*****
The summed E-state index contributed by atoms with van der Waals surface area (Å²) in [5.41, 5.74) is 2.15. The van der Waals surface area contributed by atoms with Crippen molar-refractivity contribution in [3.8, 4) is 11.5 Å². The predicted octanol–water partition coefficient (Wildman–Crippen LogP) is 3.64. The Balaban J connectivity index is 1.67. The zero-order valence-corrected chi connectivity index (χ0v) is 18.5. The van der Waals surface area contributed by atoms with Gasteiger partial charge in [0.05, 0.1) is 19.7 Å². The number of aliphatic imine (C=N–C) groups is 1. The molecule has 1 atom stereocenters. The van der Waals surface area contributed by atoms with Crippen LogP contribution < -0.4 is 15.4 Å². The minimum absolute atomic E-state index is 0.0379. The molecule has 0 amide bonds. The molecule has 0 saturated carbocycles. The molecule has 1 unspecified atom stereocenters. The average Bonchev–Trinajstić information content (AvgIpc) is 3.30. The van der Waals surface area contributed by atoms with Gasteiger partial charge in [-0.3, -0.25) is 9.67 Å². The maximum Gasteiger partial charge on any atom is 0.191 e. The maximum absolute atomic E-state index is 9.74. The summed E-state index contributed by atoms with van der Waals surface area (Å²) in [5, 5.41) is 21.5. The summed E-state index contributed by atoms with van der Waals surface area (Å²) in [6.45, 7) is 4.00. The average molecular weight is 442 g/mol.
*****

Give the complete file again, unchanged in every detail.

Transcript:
The summed E-state index contributed by atoms with van der Waals surface area (Å²) in [5.41, 5.74) is 2.15. The van der Waals surface area contributed by atoms with Crippen molar-refractivity contribution in [3.8, 4) is 11.5 Å². The predicted octanol–water partition coefficient (Wildman–Crippen LogP) is 3.64. The Balaban J connectivity index is 1.67. The zero-order valence-corrected chi connectivity index (χ0v) is 18.5. The van der Waals surface area contributed by atoms with Gasteiger partial charge in [0.05, 0.1) is 19.7 Å². The number of aliphatic imine (C=N–C) groups is 1. The molecule has 1 atom stereocenters. The van der Waals surface area contributed by atoms with Crippen LogP contribution < -0.4 is 15.4 Å². The minimum absolute atomic E-state index is 0.0379. The molecule has 0 amide bonds. The molecule has 0 saturated carbocycles. The molecule has 1 unspecified atom stereocenters. The average Bonchev–Trinajstić information content (AvgIpc) is 3.30. The van der Waals surface area contributed by atoms with Gasteiger partial charge in [-0.3, -0.25) is 9.67 Å². The maximum Gasteiger partial charge on any atom is 0.191 e. The maximum absolute atomic E-state index is 9.74. The summed E-state index contributed by atoms with van der Waals surface area (Å²) in [5, 5.41) is 21.5. The summed E-state index contributed by atoms with van der Waals surface area (Å²) in [6.45, 7) is 4.00. The average molecular weight is 442 g/mol.